being some of the most blatant anti-Constitutional practices of the so-called
law enforcement programs. I have with me a partial list of recent victims of
political oppression that I would like to leave with your staff here today.
Unfortunately, even this partial list is quite long.
A single case illustrates all the ills of the regime – political, economic,
and judicial. That is the case of Mikhail Khodorkovsky and his company Yukos.
Mr. Khodorkovsky and several of his colleagues have been sitting in jail for
years for refusing to bend to Putin’s will. In 2005, you and your then
fellow-Senators Biden and McCain submitted Resolution 322, expressing concern
that the Khodorkovsky case was politically motivated, a violation of Russian
law, and a demonstration that the Russian judiciary was not independent. Four
years of continued injustice have proven your concerns to be completely valid.
We still have hope despite these setbacks. Do not place Russia on a mythical
list of countries that are not ready for democracy. No people on Earth deserve
or desire to live under dictatorship. There were two Germanys, now there are
two Koreas and two Chinas. The last few weeks in Iran should prove the final
repudiation of the fable that some places are genetically resistant to freedom.
Mr. President, you spoke today about a strong, peaceful, and prosperous Russia.
This is also my dream. But today Russia is weak, uneasy, and, despite a decade
of rising energy prices, still quite poor outside a select few. Only Russians
can solve our crisis, and I believe that we will. And only a Russia freed from
the fetters of our dictatorial regime can play the positive role in the world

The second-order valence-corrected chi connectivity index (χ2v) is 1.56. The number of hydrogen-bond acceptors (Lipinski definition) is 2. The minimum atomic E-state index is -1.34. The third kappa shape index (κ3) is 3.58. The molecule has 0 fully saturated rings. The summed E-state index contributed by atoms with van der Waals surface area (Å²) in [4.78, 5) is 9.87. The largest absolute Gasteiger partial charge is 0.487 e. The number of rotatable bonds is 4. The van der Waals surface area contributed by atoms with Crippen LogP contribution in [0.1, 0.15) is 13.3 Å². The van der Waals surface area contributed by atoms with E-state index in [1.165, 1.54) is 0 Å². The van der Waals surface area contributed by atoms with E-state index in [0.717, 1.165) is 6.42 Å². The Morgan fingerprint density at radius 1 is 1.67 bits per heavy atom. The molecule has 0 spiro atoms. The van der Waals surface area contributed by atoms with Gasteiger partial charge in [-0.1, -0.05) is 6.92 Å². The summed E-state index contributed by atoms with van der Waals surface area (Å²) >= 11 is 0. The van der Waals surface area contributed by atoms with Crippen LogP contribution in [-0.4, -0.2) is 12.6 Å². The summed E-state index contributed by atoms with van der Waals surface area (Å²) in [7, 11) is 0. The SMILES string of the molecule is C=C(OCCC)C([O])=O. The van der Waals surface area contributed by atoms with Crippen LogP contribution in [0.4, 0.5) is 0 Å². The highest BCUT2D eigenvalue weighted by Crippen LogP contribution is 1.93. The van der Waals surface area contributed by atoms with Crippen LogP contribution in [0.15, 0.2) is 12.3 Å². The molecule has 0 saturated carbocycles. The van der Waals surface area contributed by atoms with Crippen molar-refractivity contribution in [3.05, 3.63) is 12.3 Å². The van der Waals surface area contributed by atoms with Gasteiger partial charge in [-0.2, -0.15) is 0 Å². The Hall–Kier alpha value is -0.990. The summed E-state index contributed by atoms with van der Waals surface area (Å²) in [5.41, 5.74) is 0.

you described so vividly.
Kasparov Interview on Obama Meeting
has presented an interview with United Civil Front chairman Garry Kasparov after
his meeting with US president Barack Obama. Kasparov was one of a group of Russian
opposition figures to meet with Obama Tuesday afternoon in Moscow.
Q: You said at the press conference after the meeting
with President Obama that his speech today was “less than what we wanted
but more than what we expected.” What did you mean?
Garry Kasparov: Ideally he would have named names. He made
some strong statements about democracy being the solution and the failure of
totalitarianism, far stronger than anything we heard from the last two administrations.
But he avoided directly criticizing Putin and Medvedev, the core of our dictatorial
system. Nor did Obama mention Mikhail Khodorkovsky, whose jailing by Putin and
continued imprisonment by Medvedev symbolizes everything Obama was criticizing
about authoritarian states.
But he was strong and gave a consistent message. He repeatedly emphasized that
the important relationship between America and Russia is about the people, not
their regimes. That got a very positive reception here. Obama opened direct
lines of communication instead of dealing only with official Kremlin channels.
Q: Aside from Obama’s tone, what about
specific positions or policy proposals?
GK: It looks like Putin and his gang have finally met someone
who won’t play their little game of give and take. Obama’s tough
and he didn’t back away from the most difficult issues. Sovereignty of
Russia’s neighbors, mentioning Georgia and Ukraine in particular. He refused
to link missile defense to Iran or anything else.
In fact, I don’t see anything that Obama gave up, which likely came as
a surprise to Putin, who expected the new American president to be eager to
make deals to have a success to report back home. Obama likely surprised some
Republicans in the US as well. Before he started his trip, several conservative
GOP members wrote an open letter to Obama with recommendations. Not linking
missile defense to nuclear arms reduction, defending the rights of Ukraine and
Georgia, and meeting with the opposition. From what I can tell, Obama followed